Modern iceberg research continues to focus on improving methods of tracking and monitoring icebergs, and on learning more about iceberg deterioration. In 1995, a huge iceberg broke free from the Larsen ice shelf in Antarctica. This iceberg was 48 mi (77 km) long, 23 mi (37 km) wide, and 600 ft (183 m) thick. The iceberg was approximately the size of the country of Luxembourg and isolated James Ross Island (one of Antarctica's islands) for the first time in recorded history. The megaberg was monitored by airplanes and satellites to make sure it didn't put ships at peril. According to some scientists, this highly unusual event could be evidence of global warming . Surges in the calving of icebergs known as Heinrich events are also known to be caused by irregular motions of Earth around the Sun that cause ocean waters of varying temperatures and salinity to change their circulation patterns. These cycles were common during the last glacial period, and glacial debris was carried by "iceberg armadas" to locations like Florida and the coast of Chile. Scientists have "captured" icebergs for study including crushing to measure their strength. It has been proposed to tow icebergs to drought-stricken regions of the world to solve water shortage problems; however, the cost and potential environmental impact of such an undertaking have so far discouraged any such attempts.

See also Glaciation; Ocean circulation and currents

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Iceberg

Iceberg

An iceberg is a large mass of free-floating ice that has broken away from a glacier. (Glaciers are flowing masses of ice, created by years of snowfall and cold temperatures.) Beautiful and dangerous, icebergs are carried about the ocean surface until they melt. Most icebergs come from the glaciers of Greenland or from the massive ice sheets of Antarctica.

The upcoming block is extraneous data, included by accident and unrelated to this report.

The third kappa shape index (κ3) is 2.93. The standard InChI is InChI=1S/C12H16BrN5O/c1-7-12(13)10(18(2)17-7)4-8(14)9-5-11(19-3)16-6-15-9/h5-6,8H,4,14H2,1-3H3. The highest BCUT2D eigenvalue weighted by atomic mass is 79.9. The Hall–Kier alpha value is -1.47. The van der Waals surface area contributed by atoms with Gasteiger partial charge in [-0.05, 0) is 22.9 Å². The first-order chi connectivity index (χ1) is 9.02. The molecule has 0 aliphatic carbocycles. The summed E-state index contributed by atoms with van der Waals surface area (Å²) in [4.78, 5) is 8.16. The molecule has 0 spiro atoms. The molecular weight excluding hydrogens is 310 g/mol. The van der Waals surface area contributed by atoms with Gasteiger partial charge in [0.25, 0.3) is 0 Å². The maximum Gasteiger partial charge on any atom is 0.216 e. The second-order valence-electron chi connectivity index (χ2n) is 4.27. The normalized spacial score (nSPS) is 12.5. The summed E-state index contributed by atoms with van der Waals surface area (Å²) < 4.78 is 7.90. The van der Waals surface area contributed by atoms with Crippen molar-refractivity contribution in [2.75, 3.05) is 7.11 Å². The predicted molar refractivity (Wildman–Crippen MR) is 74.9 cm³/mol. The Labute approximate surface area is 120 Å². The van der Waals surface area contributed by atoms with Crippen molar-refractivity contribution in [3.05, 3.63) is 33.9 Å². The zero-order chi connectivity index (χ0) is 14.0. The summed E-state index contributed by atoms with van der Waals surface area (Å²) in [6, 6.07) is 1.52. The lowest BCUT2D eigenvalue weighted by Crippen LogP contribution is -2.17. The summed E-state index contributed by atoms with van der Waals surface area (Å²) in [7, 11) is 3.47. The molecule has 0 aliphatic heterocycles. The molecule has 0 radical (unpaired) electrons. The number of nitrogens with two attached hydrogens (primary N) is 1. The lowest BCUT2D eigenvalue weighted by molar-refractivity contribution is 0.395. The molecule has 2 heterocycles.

The process of icebergs breaking off of a glacier is called calving. Icebergs consist of freshwater ice, pieces of debris, and trapped bubbles of air. The combination of ice and air bubbles causes sunlight shining on the icebergs to color the ice spectacular shades of blue, green, and white. Icebergs come in a variety of unusual shapes and sizes, some long and flat, others towering and massive.

An iceberg floats because it is lighter and less dense than the salty seawater, but only a small part of the iceberg is visible above sea level. Typically, about 80 to 90 percent of an iceberg is below sea level. Scientists who study icebergs classify true icebergs as pieces of ice that are higher than 16 feet (5 meters) above sea level and wider than 98 feet (30 meters) at the water line. The largest icebergs can be taller than 230 feet (70 meters) and wider than 738 feet (225 meters). Chunks of ice more massive than this are called ice islands. Ice islands are much more common in the Southern Hemisphere, where they break off from the Antarctic ice sheets.

The life span of an iceberg depends on its size, but is typically about two years in the Northern Hemisphere. Because they are larger, icebergs from Antarctica may last for several more years. The main destructive forces that work against icebergs are wave action and heat. Wave action can break icebergs into smaller pieces. It can also force icebergs to knock into each other, which can fracture them. Relatively warm air and water temperature gradually melt icebergs.

Words to Know

Calving: Process of iceberg formation in which a glacier flows into the sea and large chunks of glacial ice break free due to stress, pressure, or the forces of waves and tides.

Ice island: Thick slab of floating ice occupying an area as large as 180 square miles (460 square kilometers).

Ice sheet: Glacial ice that covers at least 19,500 square miles (50,000 square kilometers) of land and that flows in all directions, covering and obscuring the landscape below it.

Ice shelf: Section of an ice sheet that extends into the sea a considerable distance and that may be partially afloat.

Since icebergs float, they drift with water currents toward the warmer waters near the equator. Icebergs may drift as far as 8.5 miles (14 kilometers) per day. Most icebergs have completely melted by the time they reach about 40 degrees latitude, north and south. There have been rare occasions when icebergs have drifted as far south as the island of Bermuda in the Caribbean, and as far east as the Azores, islands in the Atlantic Ocean off the coast of Spain.